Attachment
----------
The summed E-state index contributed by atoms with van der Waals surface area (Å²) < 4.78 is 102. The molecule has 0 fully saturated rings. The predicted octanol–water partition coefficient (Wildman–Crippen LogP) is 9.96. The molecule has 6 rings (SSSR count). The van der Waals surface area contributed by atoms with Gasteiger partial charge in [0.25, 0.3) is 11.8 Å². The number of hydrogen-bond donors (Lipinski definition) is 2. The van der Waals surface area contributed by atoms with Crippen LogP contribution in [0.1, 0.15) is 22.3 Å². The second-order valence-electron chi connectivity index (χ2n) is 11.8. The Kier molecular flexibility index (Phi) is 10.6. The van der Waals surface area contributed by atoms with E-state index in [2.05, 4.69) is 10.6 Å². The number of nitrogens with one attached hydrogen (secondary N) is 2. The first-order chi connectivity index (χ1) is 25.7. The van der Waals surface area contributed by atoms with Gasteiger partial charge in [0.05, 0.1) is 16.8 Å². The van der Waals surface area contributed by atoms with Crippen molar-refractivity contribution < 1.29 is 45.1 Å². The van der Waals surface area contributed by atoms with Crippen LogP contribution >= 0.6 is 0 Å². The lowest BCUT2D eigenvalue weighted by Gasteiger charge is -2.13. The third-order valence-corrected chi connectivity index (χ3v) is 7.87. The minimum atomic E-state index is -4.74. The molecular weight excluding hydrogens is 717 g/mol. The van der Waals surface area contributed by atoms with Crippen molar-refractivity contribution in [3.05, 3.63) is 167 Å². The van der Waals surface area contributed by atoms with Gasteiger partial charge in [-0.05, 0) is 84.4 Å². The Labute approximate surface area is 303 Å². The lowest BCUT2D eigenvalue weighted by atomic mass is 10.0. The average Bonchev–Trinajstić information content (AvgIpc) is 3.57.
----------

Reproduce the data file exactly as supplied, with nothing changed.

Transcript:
The summed E-state index contributed by atoms with van der Waals surface area (Å²) < 4.78 is 102. The molecule has 0 fully saturated rings. The predicted octanol–water partition coefficient (Wildman–Crippen LogP) is 9.96. The molecule has 6 rings (SSSR count). The van der Waals surface area contributed by atoms with Gasteiger partial charge in [0.25, 0.3) is 11.8 Å². The number of hydrogen-bond donors (Lipinski definition) is 2. The van der Waals surface area contributed by atoms with Crippen LogP contribution in [0.1, 0.15) is 22.3 Å². The second-order valence-electron chi connectivity index (χ2n) is 11.8. The Kier molecular flexibility index (Phi) is 10.6. The van der Waals surface area contributed by atoms with E-state index in [2.05, 4.69) is 10.6 Å². The number of nitrogens with one attached hydrogen (secondary N) is 2. The first-order chi connectivity index (χ1) is 25.7. The van der Waals surface area contributed by atoms with Gasteiger partial charge in [0.05, 0.1) is 16.8 Å². The van der Waals surface area contributed by atoms with Crippen molar-refractivity contribution < 1.29 is 45.1 Å². The van der Waals surface area contributed by atoms with Crippen LogP contribution >= 0.6 is 0 Å². The lowest BCUT2D eigenvalue weighted by Gasteiger charge is -2.13. The third-order valence-corrected chi connectivity index (χ3v) is 7.87. The minimum atomic E-state index is -4.74. The molecular weight excluding hydrogens is 717 g/mol. The van der Waals surface area contributed by atoms with Crippen molar-refractivity contribution in [3.05, 3.63) is 167 Å². The van der Waals surface area contributed by atoms with Gasteiger partial charge in [-0.05, 0) is 84.4 Å². The Labute approximate surface area is 303 Å². The lowest BCUT2D eigenvalue weighted by atomic mass is 10.0. The average Bonchev–Trinajstić information content (AvgIpc) is 3.57.